But what is the charge? What are they going to enter into their books concerning the crime of the man? They are not the civil authority. What they will say to Pilate is well in hand. They can allege his rebellion against Caesar and with Herod in town they can tell of Jesus’ challenge to the tax farming with all the evidence that has come from Zacchaeus’ public commitment to a new way of collecting taxes. They can also say that he has called himself, or allowed himself to be called, a king. How can there be more than one king of Caesar’s realm? But fine, what of the specific offence that brings him before this religious court?

So those in charge of proceedings felt they had to cut to the chase:

Now Jesus, you don’t want this to drag on unnecessarily do you? After all, you’d like us to release your wouldn’t you, so you can go on to the Temple and continue your teaching. Tomorrow is the Sabbath and a good day’s teaching will prepare us all for the holy day. So please let’s not drag this out. let’s have it short and sweet. Tell us whether or not you are the Christ, the Anointed, Israel’s Messiah, God’s true son.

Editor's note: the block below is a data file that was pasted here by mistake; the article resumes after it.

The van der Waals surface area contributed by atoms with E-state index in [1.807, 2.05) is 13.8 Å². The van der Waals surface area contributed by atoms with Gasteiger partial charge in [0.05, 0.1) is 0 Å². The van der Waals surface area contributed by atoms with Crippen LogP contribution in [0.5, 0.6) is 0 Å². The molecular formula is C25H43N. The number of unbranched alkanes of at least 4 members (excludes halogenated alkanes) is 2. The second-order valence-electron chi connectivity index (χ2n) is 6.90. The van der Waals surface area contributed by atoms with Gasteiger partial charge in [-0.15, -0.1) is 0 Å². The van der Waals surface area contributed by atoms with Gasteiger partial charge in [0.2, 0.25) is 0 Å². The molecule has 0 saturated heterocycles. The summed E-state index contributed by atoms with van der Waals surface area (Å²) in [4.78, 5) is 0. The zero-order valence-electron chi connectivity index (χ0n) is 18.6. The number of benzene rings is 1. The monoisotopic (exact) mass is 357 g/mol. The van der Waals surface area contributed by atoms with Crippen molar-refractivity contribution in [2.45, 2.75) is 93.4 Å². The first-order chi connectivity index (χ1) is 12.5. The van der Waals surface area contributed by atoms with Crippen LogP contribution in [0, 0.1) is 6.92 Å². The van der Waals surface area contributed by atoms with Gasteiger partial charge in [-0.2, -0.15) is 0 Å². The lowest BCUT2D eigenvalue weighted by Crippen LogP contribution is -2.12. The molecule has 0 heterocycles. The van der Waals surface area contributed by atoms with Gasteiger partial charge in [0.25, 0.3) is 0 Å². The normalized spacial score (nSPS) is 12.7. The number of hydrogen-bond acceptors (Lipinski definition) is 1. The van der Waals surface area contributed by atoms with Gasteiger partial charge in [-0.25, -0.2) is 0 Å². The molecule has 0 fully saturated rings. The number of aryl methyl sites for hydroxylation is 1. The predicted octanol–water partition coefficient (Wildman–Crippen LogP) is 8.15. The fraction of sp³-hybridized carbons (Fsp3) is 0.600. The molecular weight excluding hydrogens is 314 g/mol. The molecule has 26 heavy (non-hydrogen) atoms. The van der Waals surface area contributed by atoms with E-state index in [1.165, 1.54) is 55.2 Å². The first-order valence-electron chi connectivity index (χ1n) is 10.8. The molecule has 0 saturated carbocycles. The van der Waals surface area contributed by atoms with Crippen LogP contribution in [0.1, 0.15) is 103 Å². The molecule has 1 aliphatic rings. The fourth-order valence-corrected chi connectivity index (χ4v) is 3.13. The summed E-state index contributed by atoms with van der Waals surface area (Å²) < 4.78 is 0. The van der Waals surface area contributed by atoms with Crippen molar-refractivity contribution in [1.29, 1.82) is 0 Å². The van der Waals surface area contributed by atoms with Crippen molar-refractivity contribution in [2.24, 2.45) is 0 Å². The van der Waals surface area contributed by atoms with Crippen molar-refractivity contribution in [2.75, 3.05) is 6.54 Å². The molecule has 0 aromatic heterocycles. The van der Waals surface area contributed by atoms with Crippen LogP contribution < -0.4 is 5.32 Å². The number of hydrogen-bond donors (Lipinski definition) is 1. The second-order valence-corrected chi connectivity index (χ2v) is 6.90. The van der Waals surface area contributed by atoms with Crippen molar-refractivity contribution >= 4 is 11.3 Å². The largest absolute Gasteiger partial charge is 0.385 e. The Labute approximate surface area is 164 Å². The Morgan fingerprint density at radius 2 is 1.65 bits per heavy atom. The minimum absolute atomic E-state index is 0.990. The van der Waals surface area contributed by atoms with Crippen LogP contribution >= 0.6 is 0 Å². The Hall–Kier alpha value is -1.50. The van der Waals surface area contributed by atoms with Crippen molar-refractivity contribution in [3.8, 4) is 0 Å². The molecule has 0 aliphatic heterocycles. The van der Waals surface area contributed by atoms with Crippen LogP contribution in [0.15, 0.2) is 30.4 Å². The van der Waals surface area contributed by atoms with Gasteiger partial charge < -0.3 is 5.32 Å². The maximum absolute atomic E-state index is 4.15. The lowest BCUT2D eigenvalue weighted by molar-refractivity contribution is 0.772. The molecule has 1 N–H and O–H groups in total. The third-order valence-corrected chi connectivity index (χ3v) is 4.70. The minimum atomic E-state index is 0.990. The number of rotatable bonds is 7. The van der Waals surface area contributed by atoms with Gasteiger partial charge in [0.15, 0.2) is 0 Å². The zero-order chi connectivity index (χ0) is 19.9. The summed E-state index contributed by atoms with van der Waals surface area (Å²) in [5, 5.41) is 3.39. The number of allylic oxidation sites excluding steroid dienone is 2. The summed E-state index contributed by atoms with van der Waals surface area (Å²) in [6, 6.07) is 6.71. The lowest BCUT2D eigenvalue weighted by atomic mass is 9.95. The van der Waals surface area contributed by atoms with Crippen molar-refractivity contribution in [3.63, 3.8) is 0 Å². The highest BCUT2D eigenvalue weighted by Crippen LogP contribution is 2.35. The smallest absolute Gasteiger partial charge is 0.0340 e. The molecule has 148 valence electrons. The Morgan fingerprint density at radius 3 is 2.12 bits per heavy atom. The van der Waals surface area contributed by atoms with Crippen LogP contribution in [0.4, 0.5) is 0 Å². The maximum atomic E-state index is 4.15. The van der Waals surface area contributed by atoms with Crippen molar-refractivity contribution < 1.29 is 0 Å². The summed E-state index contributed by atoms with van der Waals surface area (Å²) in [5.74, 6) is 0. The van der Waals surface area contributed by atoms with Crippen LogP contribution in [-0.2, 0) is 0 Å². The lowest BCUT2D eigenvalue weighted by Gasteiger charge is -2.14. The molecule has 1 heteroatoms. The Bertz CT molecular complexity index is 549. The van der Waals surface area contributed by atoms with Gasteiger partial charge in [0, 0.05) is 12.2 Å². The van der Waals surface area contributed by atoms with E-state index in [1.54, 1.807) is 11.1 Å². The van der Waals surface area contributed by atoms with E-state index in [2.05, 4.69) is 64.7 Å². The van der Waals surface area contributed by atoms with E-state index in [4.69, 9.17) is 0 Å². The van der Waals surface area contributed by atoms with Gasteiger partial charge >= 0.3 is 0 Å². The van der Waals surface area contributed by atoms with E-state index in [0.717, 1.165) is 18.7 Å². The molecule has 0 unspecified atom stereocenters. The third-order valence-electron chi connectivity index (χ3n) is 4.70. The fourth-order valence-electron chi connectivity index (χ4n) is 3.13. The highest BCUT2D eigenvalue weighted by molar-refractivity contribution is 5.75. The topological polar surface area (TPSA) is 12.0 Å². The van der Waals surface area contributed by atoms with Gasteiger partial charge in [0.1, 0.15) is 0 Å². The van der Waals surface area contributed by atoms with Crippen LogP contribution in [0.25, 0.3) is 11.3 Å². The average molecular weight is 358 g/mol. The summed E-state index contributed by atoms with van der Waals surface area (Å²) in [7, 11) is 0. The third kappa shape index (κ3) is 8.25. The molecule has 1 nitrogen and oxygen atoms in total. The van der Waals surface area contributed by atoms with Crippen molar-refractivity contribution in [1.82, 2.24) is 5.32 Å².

And again, when we compare what Luke says in comparison with the other Gospels, we are impressed by Luke’s brevity. The above prologue to the examination is purely my imagination, putting words into the mouth of the President of the Sanhedrin. But what Luke is emphasizing, is what I have there inferred from my reading of this, comparing and contrasting it with the other accounts. Luke is focusing upon the haste. Those engineering Jesus’ demise, want it done and dusted. It is Friday. Sunset means that no more activity can be contemplated until after the Sabbath. These are events orchestrated by schemers who are grasping their “window of opportunity”. They have to work fast. They have to form the event so that they can counter the sympathies of any crowd that gathers when Jesus is brought before Pilate.

Their colleagues in crime are obviously busy finding a convenient “rent a mob”. (These days would they not be using Twitter to cause maximum distraction and agitation to entrench their dodgy processes?).